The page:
New Delhi, Feb. 7: The Union cabinet today approved the Telangana bill with Hyderabad as the joint capital for 10 years, hours after the Supreme Court declined to stay the legislation.
The bill will be introduced in Parliament on February 12, and the government will go the whole hog to get it passed immediately.
Demands from Andhra leaders to declare Hyderabad a Union territory were rejected. Without making any fundamental changes in the draft bill, the cabinet decided to transfer some villages in Bhadrachalam to Andhra in addition to a huge financial package for infrastructure development in the coastal and Rayalaseema areas.
The bill could be introduced in the Rajya Sabha first. Angry Andhra MPs from different parties have again moved a no-confidence motion against the government but are unlikely to get support. The government would like to announce the creation of Telangana this month itself.
The Congress core committee also met this evening to discuss ways of implementing the bifurcation plan but did not make anything public. The committee was expected to decide the fate of chief minister Kiran Reddy but no hint was given tonight.
In Hyderabad, Reddy told aides who met him this morning: “I feel like I am unwanted in this post, I should quit as early as possible.”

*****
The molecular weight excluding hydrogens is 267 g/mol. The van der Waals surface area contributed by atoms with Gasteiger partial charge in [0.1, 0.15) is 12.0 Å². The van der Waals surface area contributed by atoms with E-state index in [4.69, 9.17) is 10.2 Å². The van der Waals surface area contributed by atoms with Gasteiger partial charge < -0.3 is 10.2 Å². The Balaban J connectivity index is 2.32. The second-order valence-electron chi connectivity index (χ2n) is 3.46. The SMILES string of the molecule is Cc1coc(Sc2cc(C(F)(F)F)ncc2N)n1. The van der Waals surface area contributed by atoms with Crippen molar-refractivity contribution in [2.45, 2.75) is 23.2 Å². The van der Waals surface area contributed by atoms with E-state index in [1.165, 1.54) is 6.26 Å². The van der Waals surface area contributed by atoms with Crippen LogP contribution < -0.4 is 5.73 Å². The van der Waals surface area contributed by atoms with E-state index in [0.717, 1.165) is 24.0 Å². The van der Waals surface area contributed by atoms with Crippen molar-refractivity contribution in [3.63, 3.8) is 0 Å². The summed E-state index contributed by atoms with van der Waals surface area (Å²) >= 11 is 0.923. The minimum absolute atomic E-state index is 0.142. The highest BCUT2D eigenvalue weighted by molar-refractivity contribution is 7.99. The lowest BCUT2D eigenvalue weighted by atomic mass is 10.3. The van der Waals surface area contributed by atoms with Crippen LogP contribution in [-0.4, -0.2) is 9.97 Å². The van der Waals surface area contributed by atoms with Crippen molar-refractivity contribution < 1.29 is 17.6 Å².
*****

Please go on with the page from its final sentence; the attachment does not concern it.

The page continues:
The Supreme Court’s five-line order dismissing a batch of eight PILs challenging the bifurcation decision was a blow to Reddy and other leaders opposing the creation of Telangana, who were looking at the legal option as their last weapon.
In the 90-minute arguments, the petitioners had said a separate state cannot be carved out when the Andhra Legislative Assembly and Legislative Council had both rejected the proposal.
“Heard learned counsel in the… writ petitions filed before us, we do not see any change in the stage between 18-11-2013 and of now. We decline to entertain the writ petitions at this stage. All the writ petitions are accordingly dismissed. However, it is open to the petitioners to approach this court for any directions at the appropriate time,” Justice H.L. Dattu, writing the order for the two-judge bench that included Justice S.A. Bobde, said.
On November 18 last year, the apex court had dismissed three PILs on the issue saying the matter was “too premature.”
During the arguments, senior counsel and former solicitor-general Rohinton Nariman assailed the Centre’s decision to introduce the bifurcation bill and urged the court to stay the move, saying otherwise the “situation will become irreversible”.
The government was planning to introduce the bill on February 10 and hence it should be stayed, he said.
Nariman told the court that since this was the first time a separate state was sought to be created under Article 3, without the concurrence of the state Assembly and Council, the matter ought to be heard by a Constitution bench of five or seven judges. Article 3 does not say what the situation should be if the state legislature rejects the bifurcation plan, he argued.
Another senior counsel, M.N. Rao, argued that the Centre’s decision to proceed in spite of the state’s opposition was a serious erosion of the country’s federal structure.